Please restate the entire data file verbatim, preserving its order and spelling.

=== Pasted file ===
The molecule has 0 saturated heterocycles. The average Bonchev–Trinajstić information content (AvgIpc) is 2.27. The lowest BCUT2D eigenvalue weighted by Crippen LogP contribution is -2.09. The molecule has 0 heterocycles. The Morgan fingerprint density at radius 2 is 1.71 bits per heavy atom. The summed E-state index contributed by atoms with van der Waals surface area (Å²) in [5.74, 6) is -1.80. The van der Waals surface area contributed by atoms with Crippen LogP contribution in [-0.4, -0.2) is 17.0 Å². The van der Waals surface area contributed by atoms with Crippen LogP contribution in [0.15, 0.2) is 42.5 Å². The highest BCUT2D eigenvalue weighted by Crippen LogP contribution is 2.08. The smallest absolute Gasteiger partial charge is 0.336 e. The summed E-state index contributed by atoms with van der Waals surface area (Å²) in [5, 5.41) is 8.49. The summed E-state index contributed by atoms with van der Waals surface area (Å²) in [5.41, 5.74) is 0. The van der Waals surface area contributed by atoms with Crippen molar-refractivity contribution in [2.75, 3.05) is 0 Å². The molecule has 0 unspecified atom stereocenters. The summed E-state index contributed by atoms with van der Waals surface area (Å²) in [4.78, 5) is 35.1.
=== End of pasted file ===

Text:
The molecule has 0 saturated heterocycles. The average Bonchev–Trinajstić information content (AvgIpc) is 2.27. The lowest BCUT2D eigenvalue weighted by Crippen LogP contribution is -2.09. The molecule has 0 heterocycles. The Morgan fingerprint density at radius 2 is 1.71 bits per heavy atom. The summed E-state index contributed by atoms with van der Waals surface area (Å²) in [5.74, 6) is -1.80. The van der Waals surface area contributed by atoms with Crippen LogP contribution in [-0.4, -0.2) is 17.0 Å². The van der Waals surface area contributed by atoms with Crippen LogP contribution in [0.15, 0.2) is 42.5 Å². The highest BCUT2D eigenvalue weighted by Crippen LogP contribution is 2.08. The smallest absolute Gasteiger partial charge is 0.336 e. The summed E-state index contributed by atoms with van der Waals surface area (Å²) in [5, 5.41) is 8.49. The summed E-state index contributed by atoms with van der Waals surface area (Å²) in [5.41, 5.74) is 0. The van der Waals surface area contributed by atoms with Crippen molar-refractivity contribution in [2.75, 3.05) is 0 Å². The molecule has 0 unspecified atom stereocenters. The summed E-state index contributed by atoms with van der Waals surface area (Å²) in [4.78, 5) is 35.1.